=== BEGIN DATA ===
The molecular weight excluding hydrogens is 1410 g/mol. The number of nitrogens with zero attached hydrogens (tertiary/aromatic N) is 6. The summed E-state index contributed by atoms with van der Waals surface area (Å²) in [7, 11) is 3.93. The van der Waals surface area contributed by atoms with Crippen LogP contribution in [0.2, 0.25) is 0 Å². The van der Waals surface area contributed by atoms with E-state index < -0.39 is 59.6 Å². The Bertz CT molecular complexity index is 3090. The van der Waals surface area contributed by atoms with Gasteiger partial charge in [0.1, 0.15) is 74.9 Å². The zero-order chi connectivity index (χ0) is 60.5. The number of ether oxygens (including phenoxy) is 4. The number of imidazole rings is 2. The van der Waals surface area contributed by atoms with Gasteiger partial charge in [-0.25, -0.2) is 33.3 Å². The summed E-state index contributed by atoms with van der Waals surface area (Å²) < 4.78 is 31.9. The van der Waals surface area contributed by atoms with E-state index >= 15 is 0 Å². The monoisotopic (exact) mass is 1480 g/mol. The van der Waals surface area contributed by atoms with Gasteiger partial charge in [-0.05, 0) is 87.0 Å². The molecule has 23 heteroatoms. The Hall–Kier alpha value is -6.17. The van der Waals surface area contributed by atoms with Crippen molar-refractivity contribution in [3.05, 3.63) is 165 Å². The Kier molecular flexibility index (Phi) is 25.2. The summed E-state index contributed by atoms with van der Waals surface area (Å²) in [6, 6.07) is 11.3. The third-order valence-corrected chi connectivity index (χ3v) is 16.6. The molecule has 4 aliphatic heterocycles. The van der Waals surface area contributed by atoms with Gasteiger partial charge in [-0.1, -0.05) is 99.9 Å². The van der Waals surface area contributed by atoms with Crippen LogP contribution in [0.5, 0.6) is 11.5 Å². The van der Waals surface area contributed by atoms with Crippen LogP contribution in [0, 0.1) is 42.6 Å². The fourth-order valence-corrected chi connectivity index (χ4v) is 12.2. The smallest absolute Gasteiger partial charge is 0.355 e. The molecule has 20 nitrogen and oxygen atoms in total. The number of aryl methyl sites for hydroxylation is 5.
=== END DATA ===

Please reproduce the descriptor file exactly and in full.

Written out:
The molecular weight excluding hydrogens is 1410 g/mol. The number of nitrogens with zero attached hydrogens (tertiary/aromatic N) is 6. The summed E-state index contributed by atoms with van der Waals surface area (Å²) in [7, 11) is 3.93. The van der Waals surface area contributed by atoms with Crippen LogP contribution in [0.2, 0.25) is 0 Å². The van der Waals surface area contributed by atoms with E-state index < -0.39 is 59.6 Å². The Bertz CT molecular complexity index is 3090. The van der Waals surface area contributed by atoms with Gasteiger partial charge in [0.1, 0.15) is 74.9 Å². The zero-order chi connectivity index (χ0) is 60.5. The number of ether oxygens (including phenoxy) is 4. The number of imidazole rings is 2. The van der Waals surface area contributed by atoms with Gasteiger partial charge in [-0.25, -0.2) is 33.3 Å². The summed E-state index contributed by atoms with van der Waals surface area (Å²) < 4.78 is 31.9. The van der Waals surface area contributed by atoms with E-state index >= 15 is 0 Å². The monoisotopic (exact) mass is 1480 g/mol. The van der Waals surface area contributed by atoms with Gasteiger partial charge in [-0.05, 0) is 87.0 Å². The molecule has 23 heteroatoms. The Hall–Kier alpha value is -6.17. The van der Waals surface area contributed by atoms with Crippen molar-refractivity contribution in [3.05, 3.63) is 165 Å². The Kier molecular flexibility index (Phi) is 25.2. The summed E-state index contributed by atoms with van der Waals surface area (Å²) in [6, 6.07) is 11.3. The third-order valence-corrected chi connectivity index (χ3v) is 16.6. The molecule has 4 aliphatic heterocycles. The van der Waals surface area contributed by atoms with Gasteiger partial charge in [-0.1, -0.05) is 99.9 Å². The van der Waals surface area contributed by atoms with Crippen LogP contribution in [0.5, 0.6) is 11.5 Å². The van der Waals surface area contributed by atoms with Crippen LogP contribution in [0, 0.1) is 42.6 Å². The fourth-order valence-corrected chi connectivity index (χ4v) is 12.2. The smallest absolute Gasteiger partial charge is 0.355 e. The molecule has 20 nitrogen and oxygen atoms in total. The number of aryl methyl sites for hydroxylation is 5.